Tag Archives: child development

The Internet, Youth Deviance and the Problem of Juvenoia

This video is a talk given by Dr. David Finkelhor, is the Director of the Crimes against Children Research Center, Co-Director of the Family Research Laboratory and Professor of Sociology at the University of New Hampshire, entitled “The Internet, Youth Deviance and the Problem of Juvenoia”

Is the internet really an amplifier for youth deviance, bad behavior, and risk? Or is it just the opposite? Are we simply applying age-old paranoia about youth (juvenoia) to the newest technology and coming to all the wrong conclusions? Could the Internet be in fact promoting better, healthier culture, identity exploration with less risk, and increased accountability for personal actions? Dr. David Finkelhor takes on these questions with research, facts, historical perspectives — and connections with the fields of child development, human behavior, and psychology.

This talk is well worth watching – especially if you are dealing with parents or colleagues who take it on face value that the Internet is making children stupid, cheapening culture, and is the onramp to deviant behavior and predators.

The Internet, Youth Deviance and the Problem of Juvenoia on Vimeo on Vimeo

This video provides a lot of food for thought:

  • Why do we label and blame kids for normal behavior?
  • Is a fear OF children masquerading as a fear FOR children?
  • Is the Internet similar to other technologies that caused social changes (like cars, TV, phones, etc.)? Or is it vastly different?
  • Is “stranger danger”, sexting crackdowns, and technophobia really about protecting kids or is it political grandstanding and a way to sell fear-based products?
  • Why do we ignore the many indications of better, healthier, connected, smarter youth and believe all too easily that children today are narcissistic, alienated, and addicted to techno-drivel?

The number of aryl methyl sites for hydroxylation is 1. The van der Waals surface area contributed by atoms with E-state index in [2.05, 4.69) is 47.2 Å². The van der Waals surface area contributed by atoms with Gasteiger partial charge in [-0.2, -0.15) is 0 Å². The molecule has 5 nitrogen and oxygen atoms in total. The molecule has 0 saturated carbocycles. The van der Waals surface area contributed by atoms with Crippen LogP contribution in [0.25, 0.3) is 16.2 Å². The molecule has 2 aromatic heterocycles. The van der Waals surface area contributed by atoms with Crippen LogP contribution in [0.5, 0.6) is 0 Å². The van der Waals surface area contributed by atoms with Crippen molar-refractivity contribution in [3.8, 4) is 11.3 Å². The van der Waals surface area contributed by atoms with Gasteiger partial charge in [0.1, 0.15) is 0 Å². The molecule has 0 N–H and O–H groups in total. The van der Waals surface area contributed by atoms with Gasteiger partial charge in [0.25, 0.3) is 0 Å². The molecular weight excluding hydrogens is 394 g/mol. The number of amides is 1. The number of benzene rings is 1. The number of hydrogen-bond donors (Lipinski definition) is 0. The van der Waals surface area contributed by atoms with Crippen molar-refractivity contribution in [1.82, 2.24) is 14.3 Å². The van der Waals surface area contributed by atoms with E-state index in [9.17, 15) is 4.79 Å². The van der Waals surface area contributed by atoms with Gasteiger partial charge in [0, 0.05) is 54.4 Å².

Love your thoughts!

Sylvia

Kids aged 3-6 pretty much the same for last 85 years

The national study, undertaken to determine how child development in 2010 relates to Gesell’s historic observations, used key assessment items identical to those Gesell created as the basis for his developmental “schedules” which were published in 1925, 1940, and after his death by colleagues Louise Bates Ames and Frances Ilg in 1964 and 1979.

Given the current generation of children that—to many adults at least—appear eerily wise, worldly, and technologically savvy, these new data allowed Gesell researchers to ask some provocative questions: Have kids gotten smarter? Can they learn things sooner? What effect has modern culture had on child development?

The surprising answers—no, no, and none. Marcy Guddemi, executive director of the Gesell Institute, says despite ramped-up expectations, including overtly academic work in kindergarten, study results reveal remarkable stability around ages at which most children reach cognitive milestones such as being able to count four pennies or draw a circle.

via Kids aged 3-6 pretty much the same for last 85 years « Computing Education Blog.